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“This is what American voters get when they elect to the presidency an underexperienced man weighed down by an oversized ego.”
Walesa Stands Up
Courage: Someone who was awarded the Nobel Peace Prize for actually doing something just snubbed someone who won it for nothing. But Lech Walesa’s refusal to meet President Obama is also a cry to save Poland.
Lech Walesa, the former Polish president and heroic leader of the Solidarity trade union that helped liberate the entire Eastern European Soviet bloc from communist rule, has his moral courage indelibly engraved in the history books.
At 67, Walesa is a living legend with nothing left to have to prove.
But on Friday, Walesa once again answered the call to duty and announced he would not accept fellow Nobel Peace laureate President Obama’s invitation to meet with him in Poland after the G-8 Summit in France.
The decision makes perfect sense, considering the obvious rationale behind Obama’s Polish visit. Obama is meeting Polish President Bronislaw Komorowski and Prime Minister Donald Tusk not to help them defend their state against its obvious enemy: Russia under ex-KGB thug Vladimir Putin.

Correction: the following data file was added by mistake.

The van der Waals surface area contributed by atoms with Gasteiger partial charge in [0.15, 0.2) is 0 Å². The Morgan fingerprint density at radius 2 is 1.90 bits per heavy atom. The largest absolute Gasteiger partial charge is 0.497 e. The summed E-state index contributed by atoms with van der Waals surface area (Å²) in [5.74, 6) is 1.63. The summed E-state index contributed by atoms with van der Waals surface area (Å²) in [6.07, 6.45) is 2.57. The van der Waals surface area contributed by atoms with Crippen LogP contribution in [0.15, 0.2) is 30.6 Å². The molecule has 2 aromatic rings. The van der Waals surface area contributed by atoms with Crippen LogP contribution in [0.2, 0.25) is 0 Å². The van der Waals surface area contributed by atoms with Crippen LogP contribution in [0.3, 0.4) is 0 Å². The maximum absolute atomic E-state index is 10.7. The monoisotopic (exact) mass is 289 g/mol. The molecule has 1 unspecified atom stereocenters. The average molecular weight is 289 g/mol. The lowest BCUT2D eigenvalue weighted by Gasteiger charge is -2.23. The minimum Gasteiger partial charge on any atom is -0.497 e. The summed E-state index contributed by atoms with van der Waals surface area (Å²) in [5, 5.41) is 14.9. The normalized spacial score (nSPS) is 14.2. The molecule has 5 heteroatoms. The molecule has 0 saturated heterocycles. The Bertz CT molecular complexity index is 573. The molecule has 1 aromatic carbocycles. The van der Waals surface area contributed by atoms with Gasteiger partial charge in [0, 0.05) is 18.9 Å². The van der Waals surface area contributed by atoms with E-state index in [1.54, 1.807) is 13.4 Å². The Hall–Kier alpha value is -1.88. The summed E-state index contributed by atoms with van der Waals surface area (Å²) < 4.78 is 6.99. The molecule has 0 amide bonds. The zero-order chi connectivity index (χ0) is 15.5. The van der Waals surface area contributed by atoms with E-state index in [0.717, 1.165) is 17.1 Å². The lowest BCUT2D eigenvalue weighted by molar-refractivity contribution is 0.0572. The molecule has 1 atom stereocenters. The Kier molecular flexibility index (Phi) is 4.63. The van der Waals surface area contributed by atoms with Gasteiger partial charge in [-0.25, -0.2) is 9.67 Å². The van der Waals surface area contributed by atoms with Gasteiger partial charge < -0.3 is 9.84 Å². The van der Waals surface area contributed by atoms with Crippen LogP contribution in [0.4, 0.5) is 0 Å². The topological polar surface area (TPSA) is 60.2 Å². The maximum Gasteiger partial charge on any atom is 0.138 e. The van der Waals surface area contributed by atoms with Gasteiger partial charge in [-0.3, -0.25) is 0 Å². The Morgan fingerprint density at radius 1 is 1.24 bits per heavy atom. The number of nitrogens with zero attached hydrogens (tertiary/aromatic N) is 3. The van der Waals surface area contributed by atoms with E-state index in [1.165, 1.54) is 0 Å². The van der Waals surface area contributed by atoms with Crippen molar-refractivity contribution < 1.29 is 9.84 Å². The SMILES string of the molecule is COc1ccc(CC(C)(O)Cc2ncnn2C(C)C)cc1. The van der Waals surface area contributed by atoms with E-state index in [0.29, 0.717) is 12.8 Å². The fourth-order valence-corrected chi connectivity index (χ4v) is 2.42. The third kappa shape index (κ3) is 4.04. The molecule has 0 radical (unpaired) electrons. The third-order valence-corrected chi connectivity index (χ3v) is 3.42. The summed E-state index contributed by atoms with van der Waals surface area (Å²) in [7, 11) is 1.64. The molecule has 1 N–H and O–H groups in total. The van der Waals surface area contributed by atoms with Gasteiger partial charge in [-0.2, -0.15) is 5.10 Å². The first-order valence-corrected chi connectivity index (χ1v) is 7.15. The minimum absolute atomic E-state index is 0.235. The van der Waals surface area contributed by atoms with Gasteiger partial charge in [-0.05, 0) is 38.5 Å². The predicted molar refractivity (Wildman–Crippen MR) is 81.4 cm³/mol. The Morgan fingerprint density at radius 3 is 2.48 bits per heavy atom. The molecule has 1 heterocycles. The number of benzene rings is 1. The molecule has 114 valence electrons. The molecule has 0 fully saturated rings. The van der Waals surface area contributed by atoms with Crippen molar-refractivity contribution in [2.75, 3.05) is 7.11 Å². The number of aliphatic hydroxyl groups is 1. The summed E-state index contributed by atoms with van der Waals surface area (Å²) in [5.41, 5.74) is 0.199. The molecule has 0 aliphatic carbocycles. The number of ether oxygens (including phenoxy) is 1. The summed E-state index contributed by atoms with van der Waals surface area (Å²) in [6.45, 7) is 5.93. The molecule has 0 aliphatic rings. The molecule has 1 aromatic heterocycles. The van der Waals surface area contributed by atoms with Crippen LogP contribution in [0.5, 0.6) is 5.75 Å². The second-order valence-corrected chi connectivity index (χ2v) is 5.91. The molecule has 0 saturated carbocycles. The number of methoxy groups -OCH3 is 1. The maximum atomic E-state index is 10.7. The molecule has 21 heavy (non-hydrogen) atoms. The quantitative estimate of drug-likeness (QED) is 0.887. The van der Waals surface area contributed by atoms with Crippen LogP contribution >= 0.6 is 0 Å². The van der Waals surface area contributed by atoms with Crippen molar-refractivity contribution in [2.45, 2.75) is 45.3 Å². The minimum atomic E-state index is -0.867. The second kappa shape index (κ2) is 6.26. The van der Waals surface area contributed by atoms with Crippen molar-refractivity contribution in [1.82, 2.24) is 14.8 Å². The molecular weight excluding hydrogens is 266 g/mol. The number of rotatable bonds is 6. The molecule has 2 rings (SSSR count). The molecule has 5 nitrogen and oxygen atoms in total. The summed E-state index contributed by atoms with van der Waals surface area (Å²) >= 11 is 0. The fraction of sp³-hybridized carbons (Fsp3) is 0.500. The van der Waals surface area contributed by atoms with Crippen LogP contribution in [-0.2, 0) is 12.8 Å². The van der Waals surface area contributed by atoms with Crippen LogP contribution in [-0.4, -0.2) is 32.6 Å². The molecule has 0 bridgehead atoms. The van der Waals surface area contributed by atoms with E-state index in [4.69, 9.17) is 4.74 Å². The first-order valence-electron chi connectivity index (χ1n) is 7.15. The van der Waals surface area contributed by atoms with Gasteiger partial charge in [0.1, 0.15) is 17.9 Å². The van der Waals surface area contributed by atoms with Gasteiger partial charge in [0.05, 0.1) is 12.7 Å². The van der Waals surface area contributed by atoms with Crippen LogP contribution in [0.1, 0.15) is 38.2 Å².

Nor is Obama holding his much-hyped conference with a dozen presidents of formerly communist states to find out how the U.S. can best help keep them from once again being bullied by Moscow.
No, Obama, the White House tells us, is meeting them for advice on how to turn the so-called Arab Spring into a Mideast version of the fall of the Berlin Wall.
That, of course, is the cover story.
Close observers of this president for the two-plus years of his rule know he isn’t interested in listening to the likes of Walesa, any more than he wants to hear the leaders of former Soviet satellite states explain how the low, flat tax rates they adopted in recent years led their nations to double-digit GDP growth.
For the sake of preserving Poland’s hard-fought freedom, Komorowski and Tusk should be joining Walesa in giving Obama the cold shoulder.
The president hadn’t even had a chance to redecorate the Oval Office before he felt the need, in fall of 2009, to appease Moscow by scrapping plans to build a missile defense shield protecting Poland and the Czech Republic from attack by Russia, Iran or any other aggressor.
At the time, the Polish minister of defense said, “This is catastrophic for Poland.”
The message, once again, delivered loud and clear to America’s friends, allies and enemies alike, is that the U.S. can’t be relied on.
This is what American voters get when they elect to the presidency an underexperienced man weighed down by an oversized ego.
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